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"Mother Nature's Son?"

03/20/2019 09:52:04 AM


Rabbi Reuben Israel Abraham, CDR, CHC, USN (ret)

We will read the following in this week's parashah, Parashat Tzav: "The fire on the Mizbe'ach (Altar) should be kept burning, it shall not be extinguished; and the Kohen shall kindle the wood upon it every morning; he shall prepare the Olah (Elevation-Offering) upon it and shall cause the fats of the Sh'lamim (Pease-Offerings) to go up in smoke upon it." (VaYikra 6:5)  There were three stacks of wood piled on the Mizbe'ach, one them being the maarachah gedolah (the large pile of wood upon which the offerings were burned).  The Kohanim were commanded to add two pieces of wood to this pile twice each day.  The Talmud tells us that fire from Shamayim (Heaven) miraculously rested upon the Mizbe'ach.  With this in mind, the question must be asked: "What was the purpose of the Kohanim adding the wood and keeping the flame alive?  Would not the miracle of the fire from Shamayim suffice?"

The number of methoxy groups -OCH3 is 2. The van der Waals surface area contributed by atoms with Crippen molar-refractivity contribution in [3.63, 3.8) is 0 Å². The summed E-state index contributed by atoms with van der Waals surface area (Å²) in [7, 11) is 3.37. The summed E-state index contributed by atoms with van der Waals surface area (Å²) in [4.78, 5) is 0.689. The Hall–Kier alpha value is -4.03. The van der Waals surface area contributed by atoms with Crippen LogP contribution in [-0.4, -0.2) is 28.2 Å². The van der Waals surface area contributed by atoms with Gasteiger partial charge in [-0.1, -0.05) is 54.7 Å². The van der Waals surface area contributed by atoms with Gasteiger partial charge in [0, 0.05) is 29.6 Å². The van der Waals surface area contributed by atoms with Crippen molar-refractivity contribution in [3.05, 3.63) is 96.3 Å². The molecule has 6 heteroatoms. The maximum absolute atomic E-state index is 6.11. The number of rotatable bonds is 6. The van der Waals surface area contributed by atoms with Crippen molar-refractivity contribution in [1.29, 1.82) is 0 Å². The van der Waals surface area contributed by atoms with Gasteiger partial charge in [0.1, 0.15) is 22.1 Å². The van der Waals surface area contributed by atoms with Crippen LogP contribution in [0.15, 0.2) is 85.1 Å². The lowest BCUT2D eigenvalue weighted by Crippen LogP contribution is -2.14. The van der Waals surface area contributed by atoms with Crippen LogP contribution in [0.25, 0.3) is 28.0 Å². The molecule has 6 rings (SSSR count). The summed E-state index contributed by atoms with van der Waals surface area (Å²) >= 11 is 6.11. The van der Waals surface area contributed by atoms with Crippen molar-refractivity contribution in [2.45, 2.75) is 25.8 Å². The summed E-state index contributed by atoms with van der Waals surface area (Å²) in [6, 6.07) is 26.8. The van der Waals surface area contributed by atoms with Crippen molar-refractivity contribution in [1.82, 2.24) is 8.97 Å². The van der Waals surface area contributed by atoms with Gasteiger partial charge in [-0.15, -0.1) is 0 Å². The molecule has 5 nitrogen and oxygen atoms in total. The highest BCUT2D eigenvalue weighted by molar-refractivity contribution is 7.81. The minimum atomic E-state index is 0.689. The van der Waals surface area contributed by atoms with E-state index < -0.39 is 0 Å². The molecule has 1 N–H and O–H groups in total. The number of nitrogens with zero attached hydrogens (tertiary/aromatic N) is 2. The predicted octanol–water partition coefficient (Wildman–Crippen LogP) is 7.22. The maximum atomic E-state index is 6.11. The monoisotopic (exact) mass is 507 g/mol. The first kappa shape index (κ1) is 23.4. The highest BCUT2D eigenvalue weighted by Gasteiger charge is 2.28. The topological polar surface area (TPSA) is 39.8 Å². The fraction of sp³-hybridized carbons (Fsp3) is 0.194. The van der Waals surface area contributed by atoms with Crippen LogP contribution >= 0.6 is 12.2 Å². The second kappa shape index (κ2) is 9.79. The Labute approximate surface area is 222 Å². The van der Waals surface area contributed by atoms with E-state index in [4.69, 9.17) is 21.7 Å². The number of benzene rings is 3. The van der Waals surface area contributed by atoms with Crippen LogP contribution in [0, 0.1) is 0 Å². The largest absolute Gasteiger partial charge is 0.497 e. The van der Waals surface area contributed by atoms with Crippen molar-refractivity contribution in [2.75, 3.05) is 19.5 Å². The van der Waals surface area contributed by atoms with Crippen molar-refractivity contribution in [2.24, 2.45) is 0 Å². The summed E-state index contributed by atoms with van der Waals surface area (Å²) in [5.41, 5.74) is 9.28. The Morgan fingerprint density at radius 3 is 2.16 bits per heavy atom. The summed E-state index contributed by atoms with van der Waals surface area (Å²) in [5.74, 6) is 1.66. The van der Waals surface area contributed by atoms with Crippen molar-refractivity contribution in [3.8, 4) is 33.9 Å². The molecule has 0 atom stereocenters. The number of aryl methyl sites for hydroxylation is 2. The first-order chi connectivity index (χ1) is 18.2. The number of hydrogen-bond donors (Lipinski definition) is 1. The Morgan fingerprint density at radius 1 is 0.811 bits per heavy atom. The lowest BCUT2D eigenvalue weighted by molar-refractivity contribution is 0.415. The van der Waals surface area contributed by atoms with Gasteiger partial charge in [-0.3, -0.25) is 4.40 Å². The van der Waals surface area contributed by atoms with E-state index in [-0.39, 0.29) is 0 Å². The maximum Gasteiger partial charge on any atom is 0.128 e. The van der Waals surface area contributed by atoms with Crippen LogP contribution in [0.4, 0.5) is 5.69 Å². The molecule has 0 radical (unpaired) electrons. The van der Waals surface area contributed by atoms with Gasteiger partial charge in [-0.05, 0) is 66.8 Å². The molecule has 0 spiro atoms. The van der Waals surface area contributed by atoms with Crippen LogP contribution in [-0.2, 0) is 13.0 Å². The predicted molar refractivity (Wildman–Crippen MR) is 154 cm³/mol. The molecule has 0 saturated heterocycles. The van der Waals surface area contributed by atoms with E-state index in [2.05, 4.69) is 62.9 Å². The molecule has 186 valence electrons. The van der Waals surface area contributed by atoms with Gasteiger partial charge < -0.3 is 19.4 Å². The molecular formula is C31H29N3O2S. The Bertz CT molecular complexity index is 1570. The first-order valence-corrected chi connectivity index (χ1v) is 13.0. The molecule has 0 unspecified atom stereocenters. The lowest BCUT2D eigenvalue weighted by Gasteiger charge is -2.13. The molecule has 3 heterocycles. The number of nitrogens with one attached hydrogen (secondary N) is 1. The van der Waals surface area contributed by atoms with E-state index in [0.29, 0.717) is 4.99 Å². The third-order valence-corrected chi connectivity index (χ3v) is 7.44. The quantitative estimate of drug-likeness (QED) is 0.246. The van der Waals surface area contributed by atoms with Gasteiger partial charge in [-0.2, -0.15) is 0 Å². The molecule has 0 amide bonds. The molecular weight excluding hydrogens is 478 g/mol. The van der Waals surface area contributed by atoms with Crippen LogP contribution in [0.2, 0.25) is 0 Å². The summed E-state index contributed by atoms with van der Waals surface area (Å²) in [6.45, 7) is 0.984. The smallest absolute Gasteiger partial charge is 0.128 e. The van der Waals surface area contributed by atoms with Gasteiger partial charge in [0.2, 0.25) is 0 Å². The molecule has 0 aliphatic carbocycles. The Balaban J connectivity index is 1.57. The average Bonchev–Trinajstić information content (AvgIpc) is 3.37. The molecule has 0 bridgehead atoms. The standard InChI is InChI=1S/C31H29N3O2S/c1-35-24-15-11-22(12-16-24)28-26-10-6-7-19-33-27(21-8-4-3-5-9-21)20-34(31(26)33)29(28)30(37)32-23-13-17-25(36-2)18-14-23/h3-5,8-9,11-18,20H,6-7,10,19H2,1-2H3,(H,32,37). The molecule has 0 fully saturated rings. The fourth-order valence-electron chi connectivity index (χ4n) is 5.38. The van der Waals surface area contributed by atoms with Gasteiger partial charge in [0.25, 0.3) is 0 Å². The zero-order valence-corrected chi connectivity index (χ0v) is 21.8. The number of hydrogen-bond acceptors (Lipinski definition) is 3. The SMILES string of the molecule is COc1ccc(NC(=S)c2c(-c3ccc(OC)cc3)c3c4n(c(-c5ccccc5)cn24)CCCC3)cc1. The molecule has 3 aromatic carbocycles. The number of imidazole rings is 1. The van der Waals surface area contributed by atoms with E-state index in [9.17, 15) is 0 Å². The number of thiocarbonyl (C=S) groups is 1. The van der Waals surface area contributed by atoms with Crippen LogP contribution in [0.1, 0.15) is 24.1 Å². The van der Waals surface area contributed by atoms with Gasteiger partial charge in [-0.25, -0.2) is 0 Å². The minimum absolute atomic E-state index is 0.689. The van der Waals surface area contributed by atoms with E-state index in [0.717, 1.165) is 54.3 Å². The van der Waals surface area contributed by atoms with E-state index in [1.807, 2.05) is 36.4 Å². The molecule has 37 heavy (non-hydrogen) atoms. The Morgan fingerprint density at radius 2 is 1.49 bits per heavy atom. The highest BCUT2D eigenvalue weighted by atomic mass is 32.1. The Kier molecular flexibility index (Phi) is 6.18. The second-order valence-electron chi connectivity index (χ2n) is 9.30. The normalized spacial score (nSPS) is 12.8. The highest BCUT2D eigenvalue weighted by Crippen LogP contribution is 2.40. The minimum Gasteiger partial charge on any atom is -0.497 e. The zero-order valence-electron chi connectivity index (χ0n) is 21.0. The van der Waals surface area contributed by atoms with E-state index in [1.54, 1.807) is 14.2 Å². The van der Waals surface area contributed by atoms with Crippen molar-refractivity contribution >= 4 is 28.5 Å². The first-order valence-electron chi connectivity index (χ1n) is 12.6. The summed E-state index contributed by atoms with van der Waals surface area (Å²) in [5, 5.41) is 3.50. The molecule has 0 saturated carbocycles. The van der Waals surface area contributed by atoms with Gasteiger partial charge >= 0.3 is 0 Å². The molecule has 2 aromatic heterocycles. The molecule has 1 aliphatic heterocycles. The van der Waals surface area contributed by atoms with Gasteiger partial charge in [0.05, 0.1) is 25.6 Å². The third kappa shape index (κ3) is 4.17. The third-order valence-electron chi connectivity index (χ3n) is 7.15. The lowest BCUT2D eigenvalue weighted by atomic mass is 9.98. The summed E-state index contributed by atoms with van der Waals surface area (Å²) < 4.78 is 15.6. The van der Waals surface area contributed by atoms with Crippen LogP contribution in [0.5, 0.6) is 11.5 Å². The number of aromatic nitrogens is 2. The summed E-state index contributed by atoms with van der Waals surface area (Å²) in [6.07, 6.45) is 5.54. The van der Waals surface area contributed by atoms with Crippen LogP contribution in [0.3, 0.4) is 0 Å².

We live in a world that seems to be lacking of anything miraculous.  The world seems to "run on its own" as if guided by "Mother Nature."  While it is the daily job of every Jew to seek out our Creator discovering that He is involved in every detail of this world, HaShem's involvement in this world appears to be hidden from our view.  In fact, if HaShem would be openly involved in worldly affairs, we would be denied the opportunity to search for and discover H'm.  And that would reduce our role as Jews in this world as we would become like everyone else attributing what happens in this world to "Mother Nature."  Our tradition teaches us that when HaShem does perform miracles in this world, He camouflages them within the realm of nature giving room for us to ask: "Is it Hashem, or is it nature?"  That is why the Kohanim were commanded, in effect, to "hide" Hashem's open miracle of the fire from Shamayim resting upon the Mizbe'ach by "creating" their own fire.

Our lives are filled with many miracles each and every day.  Unfortunately, we barely take notice of them, because we attribute their occurrences to "Mother Nature."  It is our job as Jews to look deeper into and notice HaShem's direct involvement in our lives so that we may proclaim H's love and majesty to the rest of the world.  Shabbat Shalom!

Sun, September 15 2019 15 Elul 5779